A kernel key of asymmetric type acts as a handle to an asymmetric key as used for public-key cryptography. The key material itself may be held inside the kernel or it may be held in hardware with operations being offloaded. This prevents direct user access to the cryptographic material.
Keys may be any asymmetric type (RSA, ECDSA, ...) and may have both private and public components present or just the public component.
Asymmetric keys can be made use of by both the kernel and userspace. The kernel can make use of them for module signature verification and kexec image verification for example. Userspace is provided with a set of keyctl(KEYCTL_PKEY_*) calls for querying and using the key. These are wrapped by libkeyutils as functions named keyctl_pkey_*().
An asymmetric-type key can be loaded by the keyctl utility using a command line like:
openssl x509 -in key.x509 -outform DER | keyctl padd asymmetric foo @s
The asymmetric-type key can be viewed as a container that comprises of a number of components:
The asymmetric key parsers attempt to identify the content of the payload blob and extract useful data from it with which to instantiate the key. The parser is only used when adding, instantiating or updating a key and isn't thereafter associated with the key.
Available parsers include ones that can deal with DER-encoded X.509, DER-encoded PKCS#8 and DER-encoded TPM-wrapped blobs.
- Public and private keys
These are the cryptographic components of the key pair. The public half should always be available, but the private half might not be. What operations are available can be queried, as can the size of the key. The key material may or may not actually reside in the kernel.
In addition to the normal key description (which can be generated by the parser), a number of supplementary identifiers may be available that can be searched for. These may be obtained, for example, by hashing the public key material or from the subjectKeyIdentifier in an X.509 certificate.
Identifier-based searches are selected by passing as the description to keyctl_search() a string constructed of hex characters prefixed with either "id:" or "ex:". The "id:" prefix indicates that a partial tail match is permissible whereas "ex:" requires an exact match on the full string. The hex characters indicate the data to match.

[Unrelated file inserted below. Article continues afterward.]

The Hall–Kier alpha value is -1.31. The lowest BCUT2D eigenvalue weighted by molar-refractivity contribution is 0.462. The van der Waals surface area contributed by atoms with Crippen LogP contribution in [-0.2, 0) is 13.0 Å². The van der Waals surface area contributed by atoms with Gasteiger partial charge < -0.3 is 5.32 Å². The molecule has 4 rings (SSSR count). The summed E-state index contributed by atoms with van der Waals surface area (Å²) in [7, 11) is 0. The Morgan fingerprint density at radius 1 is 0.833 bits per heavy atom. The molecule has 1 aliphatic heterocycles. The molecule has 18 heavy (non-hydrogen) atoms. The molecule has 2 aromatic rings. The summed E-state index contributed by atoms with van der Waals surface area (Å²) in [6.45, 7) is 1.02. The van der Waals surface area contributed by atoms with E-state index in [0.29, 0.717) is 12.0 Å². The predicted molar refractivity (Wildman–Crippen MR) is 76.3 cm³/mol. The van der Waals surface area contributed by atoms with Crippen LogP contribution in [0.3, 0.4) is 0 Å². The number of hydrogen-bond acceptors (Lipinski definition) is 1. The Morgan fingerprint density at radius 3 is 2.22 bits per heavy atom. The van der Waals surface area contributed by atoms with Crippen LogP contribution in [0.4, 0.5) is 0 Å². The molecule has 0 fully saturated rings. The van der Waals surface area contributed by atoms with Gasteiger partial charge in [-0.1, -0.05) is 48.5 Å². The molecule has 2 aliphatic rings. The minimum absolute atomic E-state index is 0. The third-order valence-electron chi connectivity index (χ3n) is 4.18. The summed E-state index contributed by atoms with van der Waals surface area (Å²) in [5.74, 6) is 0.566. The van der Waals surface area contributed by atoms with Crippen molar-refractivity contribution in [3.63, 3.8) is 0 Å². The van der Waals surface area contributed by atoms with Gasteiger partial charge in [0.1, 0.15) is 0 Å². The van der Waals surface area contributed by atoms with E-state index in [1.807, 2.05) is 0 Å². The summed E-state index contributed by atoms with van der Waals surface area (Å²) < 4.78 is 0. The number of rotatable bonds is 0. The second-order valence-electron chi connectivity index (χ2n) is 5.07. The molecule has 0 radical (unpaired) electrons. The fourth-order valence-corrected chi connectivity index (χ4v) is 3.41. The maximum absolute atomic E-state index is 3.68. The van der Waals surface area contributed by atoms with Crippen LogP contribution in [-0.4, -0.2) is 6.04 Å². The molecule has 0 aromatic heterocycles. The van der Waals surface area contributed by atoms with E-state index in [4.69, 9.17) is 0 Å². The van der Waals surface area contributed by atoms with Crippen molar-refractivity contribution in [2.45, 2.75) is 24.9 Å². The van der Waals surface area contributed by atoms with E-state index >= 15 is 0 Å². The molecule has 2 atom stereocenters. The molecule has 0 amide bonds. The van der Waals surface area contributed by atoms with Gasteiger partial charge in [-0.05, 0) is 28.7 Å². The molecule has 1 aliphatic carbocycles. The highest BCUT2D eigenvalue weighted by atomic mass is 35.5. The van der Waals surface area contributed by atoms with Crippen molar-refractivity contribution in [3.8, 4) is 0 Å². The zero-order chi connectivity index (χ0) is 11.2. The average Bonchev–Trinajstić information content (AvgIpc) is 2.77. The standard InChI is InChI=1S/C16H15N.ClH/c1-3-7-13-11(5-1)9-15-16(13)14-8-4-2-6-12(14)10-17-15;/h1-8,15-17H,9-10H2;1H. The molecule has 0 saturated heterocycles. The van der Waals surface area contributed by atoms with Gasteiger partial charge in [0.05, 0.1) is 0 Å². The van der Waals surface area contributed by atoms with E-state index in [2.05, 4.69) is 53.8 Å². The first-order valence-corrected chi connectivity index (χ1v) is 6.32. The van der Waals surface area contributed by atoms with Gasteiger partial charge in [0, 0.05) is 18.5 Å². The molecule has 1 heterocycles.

This is the driver inside the kernel that accesses the key material and performs operations on it. It might be entirely software-based or it may offload the operations to a hardware key store, such as a TPM.
Note that expiry times from the payload are ignored as these patches may be used during boot before the system clock is set.
The asymmetric key parsers can handle keys in a number of forms:
DER-encoded X.509 certificates can be accepted. Two identifiers are constructed: one from from the certificate issuer and serial number and the other from the subjectKeyIdentifier, if present. If left blank, the key description will be filled in from the subject field plus either the subjectKeyIdentifier or the serialNumber. Only the public key is filled in and only the encrypt and verify operations are supported.
The signature on the X.509 certificate may be checked by the keyring it is being added to and it may also be rejected if the key is blacklisted.
Unencrypted DER-encoded PKCS#8 key data containers can be accepted. Currently no identifiers are constructed. The private key and the public key are loaded from the PKCS#8 blobs. Encrypted PKCS#8 is not currently supported.
- TPM-Wrapped keys
DER-encoded TPM-wrapped TSS key blobs can be accepted. Currently no identifiers are constructed. The public key is extracted from the blob but the private key is expected to be resident in the TPM. Encryption and signature verification is done in software, but decryption and signing are offloaded to the TPM so as not to expose the private key.